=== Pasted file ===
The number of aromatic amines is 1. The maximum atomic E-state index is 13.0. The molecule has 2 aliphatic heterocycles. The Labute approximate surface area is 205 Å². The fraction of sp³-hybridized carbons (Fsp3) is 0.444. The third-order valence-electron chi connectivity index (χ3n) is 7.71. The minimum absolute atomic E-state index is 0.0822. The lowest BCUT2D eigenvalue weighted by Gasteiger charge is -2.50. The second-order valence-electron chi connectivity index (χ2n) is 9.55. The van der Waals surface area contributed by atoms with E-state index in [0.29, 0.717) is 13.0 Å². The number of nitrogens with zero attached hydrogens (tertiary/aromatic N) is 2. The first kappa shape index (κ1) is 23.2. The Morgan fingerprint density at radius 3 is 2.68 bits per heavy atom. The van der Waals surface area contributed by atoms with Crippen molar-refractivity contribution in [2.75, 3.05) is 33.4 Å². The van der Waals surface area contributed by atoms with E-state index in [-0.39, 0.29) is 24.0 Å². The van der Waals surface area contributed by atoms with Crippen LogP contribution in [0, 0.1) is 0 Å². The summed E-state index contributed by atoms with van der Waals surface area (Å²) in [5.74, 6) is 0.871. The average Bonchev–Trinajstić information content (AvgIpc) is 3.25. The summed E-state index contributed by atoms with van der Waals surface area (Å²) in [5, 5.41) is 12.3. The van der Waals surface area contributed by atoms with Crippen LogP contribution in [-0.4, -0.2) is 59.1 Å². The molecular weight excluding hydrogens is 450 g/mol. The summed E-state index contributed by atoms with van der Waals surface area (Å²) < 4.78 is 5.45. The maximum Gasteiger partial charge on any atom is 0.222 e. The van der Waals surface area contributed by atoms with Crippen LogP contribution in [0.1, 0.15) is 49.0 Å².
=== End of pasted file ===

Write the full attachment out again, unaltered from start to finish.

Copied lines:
The number of aromatic amines is 1. The maximum atomic E-state index is 13.0. The molecule has 2 aliphatic heterocycles. The Labute approximate surface area is 205 Å². The fraction of sp³-hybridized carbons (Fsp3) is 0.444. The third-order valence-electron chi connectivity index (χ3n) is 7.71. The minimum absolute atomic E-state index is 0.0822. The lowest BCUT2D eigenvalue weighted by Gasteiger charge is -2.50. The second-order valence-electron chi connectivity index (χ2n) is 9.55. The van der Waals surface area contributed by atoms with E-state index in [0.29, 0.717) is 13.0 Å². The number of nitrogens with zero attached hydrogens (tertiary/aromatic N) is 2. The first kappa shape index (κ1) is 23.2. The Morgan fingerprint density at radius 3 is 2.68 bits per heavy atom. The van der Waals surface area contributed by atoms with Crippen molar-refractivity contribution in [2.75, 3.05) is 33.4 Å². The van der Waals surface area contributed by atoms with E-state index in [-0.39, 0.29) is 24.0 Å². The van der Waals surface area contributed by atoms with Crippen LogP contribution in [0, 0.1) is 0 Å². The summed E-state index contributed by atoms with van der Waals surface area (Å²) in [5.74, 6) is 0.871. The average Bonchev–Trinajstić information content (AvgIpc) is 3.25. The summed E-state index contributed by atoms with van der Waals surface area (Å²) in [5, 5.41) is 12.3. The van der Waals surface area contributed by atoms with Crippen LogP contribution in [-0.4, -0.2) is 59.1 Å². The molecular weight excluding hydrogens is 450 g/mol. The summed E-state index contributed by atoms with van der Waals surface area (Å²) < 4.78 is 5.45. The maximum Gasteiger partial charge on any atom is 0.222 e. The van der Waals surface area contributed by atoms with Crippen LogP contribution in [0.1, 0.15) is 49.0 Å².